By Warren Beaumont

Consumer demand for all-natural sweeteners keeps growing. The category is up 8 percent according to the SPINS scan. Agave, which is 1.4 times sweeter than sugar, has been a driving force in the overall growth of the sweetener industry. Agave-based sweeteners sold nearly $17.8 million in the past year, an increase of 46%.

The U.S. company Madhava Natural pioneered the natural sweetener market starting in 1973  with its pure honey produced on a farm just outside of Boulder, Colorado. The company has been at the forefront of the natural sweetener industry, offering other sustainable alternatives like organic agave nectar to the highly processed sugars. Madhava’s newest introduction, organic coconut sugar, promises to be another popular option for people looking for nutritious and delicious all-natural sweetener alternatives.

Coconut sugar has been used for thousands of years as a traditional sweetener in South East Asia where the coconut tree is plentiful and sustainable. And it’s gaining popularity in Europe and the USA, where it went up 250 percent over the past 12 months, according to SPINS scanner data in the Natural Retail Channel.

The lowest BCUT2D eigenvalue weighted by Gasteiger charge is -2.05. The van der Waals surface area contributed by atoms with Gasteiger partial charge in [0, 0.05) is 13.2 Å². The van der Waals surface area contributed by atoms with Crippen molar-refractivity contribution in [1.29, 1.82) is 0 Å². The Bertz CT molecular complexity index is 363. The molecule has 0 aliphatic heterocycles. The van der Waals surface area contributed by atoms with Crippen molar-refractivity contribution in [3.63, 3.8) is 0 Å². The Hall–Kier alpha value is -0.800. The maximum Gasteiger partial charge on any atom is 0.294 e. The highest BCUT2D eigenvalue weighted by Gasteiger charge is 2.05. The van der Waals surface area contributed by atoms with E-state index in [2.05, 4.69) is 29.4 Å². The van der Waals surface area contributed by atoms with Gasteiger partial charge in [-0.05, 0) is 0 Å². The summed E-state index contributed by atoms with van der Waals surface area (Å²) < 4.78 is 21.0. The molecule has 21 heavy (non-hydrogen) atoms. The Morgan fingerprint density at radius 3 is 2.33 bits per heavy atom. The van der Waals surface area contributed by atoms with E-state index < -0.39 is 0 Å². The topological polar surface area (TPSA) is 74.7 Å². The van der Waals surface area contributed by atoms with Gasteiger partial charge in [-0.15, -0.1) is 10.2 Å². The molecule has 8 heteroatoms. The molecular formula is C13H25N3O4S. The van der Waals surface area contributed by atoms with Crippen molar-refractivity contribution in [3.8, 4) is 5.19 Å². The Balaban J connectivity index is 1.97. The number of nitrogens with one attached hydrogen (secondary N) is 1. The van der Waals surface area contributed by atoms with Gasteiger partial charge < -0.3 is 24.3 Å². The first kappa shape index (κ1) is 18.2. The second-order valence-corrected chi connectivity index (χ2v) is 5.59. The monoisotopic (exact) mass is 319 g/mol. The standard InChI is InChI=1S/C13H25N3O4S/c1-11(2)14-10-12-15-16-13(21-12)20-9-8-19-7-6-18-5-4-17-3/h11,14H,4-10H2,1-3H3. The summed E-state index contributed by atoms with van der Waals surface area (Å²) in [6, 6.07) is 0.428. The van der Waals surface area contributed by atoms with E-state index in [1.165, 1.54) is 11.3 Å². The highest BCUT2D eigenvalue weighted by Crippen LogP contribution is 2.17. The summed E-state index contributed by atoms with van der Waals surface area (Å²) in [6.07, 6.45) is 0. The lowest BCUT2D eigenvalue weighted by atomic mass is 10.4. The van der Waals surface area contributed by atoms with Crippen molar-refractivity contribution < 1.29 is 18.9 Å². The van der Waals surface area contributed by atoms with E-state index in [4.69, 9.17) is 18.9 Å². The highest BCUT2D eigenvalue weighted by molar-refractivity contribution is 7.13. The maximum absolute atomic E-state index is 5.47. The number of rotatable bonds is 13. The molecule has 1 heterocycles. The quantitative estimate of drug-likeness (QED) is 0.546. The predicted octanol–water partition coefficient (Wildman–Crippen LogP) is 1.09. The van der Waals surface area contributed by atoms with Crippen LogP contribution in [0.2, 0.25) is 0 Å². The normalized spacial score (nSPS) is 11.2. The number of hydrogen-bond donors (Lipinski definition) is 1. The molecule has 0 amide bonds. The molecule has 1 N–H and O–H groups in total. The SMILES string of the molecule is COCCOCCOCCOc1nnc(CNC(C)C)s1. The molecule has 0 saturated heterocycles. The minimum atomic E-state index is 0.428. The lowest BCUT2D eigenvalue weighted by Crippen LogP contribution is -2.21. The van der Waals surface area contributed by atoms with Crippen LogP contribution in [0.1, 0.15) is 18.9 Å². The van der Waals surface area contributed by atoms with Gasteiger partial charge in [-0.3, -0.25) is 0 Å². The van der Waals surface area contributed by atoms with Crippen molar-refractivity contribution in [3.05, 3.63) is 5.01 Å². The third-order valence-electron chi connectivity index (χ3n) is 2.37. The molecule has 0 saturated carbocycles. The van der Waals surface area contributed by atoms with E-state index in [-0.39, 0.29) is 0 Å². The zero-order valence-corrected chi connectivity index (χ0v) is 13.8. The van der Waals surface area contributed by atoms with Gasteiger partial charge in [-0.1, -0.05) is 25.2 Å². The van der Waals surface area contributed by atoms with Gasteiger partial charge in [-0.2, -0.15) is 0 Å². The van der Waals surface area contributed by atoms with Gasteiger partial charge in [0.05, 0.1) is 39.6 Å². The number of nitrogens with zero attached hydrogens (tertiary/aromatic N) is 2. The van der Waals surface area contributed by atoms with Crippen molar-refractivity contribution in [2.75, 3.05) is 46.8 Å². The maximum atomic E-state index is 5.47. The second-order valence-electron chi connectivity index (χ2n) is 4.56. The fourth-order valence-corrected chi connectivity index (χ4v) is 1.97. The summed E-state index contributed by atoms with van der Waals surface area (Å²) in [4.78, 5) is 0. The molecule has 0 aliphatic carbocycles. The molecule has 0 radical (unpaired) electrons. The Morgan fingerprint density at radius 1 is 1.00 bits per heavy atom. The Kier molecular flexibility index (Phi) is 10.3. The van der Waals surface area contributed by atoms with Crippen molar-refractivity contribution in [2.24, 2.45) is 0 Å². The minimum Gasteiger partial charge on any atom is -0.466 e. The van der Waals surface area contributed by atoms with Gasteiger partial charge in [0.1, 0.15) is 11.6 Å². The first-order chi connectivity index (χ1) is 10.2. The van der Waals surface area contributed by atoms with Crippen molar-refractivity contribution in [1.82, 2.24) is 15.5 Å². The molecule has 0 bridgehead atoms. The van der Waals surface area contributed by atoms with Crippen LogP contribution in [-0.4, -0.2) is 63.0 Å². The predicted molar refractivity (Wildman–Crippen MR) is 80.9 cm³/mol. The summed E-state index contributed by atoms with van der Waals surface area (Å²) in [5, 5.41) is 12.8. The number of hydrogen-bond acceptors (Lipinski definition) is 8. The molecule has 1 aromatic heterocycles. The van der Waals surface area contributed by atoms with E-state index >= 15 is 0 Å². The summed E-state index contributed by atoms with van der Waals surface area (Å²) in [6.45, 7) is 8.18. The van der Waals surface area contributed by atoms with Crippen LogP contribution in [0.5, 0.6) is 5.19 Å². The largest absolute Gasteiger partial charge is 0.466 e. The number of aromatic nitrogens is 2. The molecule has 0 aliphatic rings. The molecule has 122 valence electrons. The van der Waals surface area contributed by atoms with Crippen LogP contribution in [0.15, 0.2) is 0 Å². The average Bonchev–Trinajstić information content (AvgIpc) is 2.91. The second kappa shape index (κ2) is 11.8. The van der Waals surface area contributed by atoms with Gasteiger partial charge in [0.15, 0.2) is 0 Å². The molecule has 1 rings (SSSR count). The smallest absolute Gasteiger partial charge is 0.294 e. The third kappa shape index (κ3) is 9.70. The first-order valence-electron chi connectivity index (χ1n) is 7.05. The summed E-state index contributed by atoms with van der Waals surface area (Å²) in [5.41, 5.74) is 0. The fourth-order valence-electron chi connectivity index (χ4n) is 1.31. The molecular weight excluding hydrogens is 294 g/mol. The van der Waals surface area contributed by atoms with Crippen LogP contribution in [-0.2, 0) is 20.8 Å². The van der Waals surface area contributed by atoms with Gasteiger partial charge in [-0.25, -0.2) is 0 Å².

“Consumers today are savvy about the foods they eat, which continues to drive growth,” said Victoria Hartman, executive vice president of sales and marketing. “They want to enjoy pure, natural, unrefined foods that offer real nutrients and not just empty calories or chemicals. Madhava is committed to meeting that need with a variety of sweeteners that are both delicious and nutritious.”

Quinoa processes evolve

By Clara Paz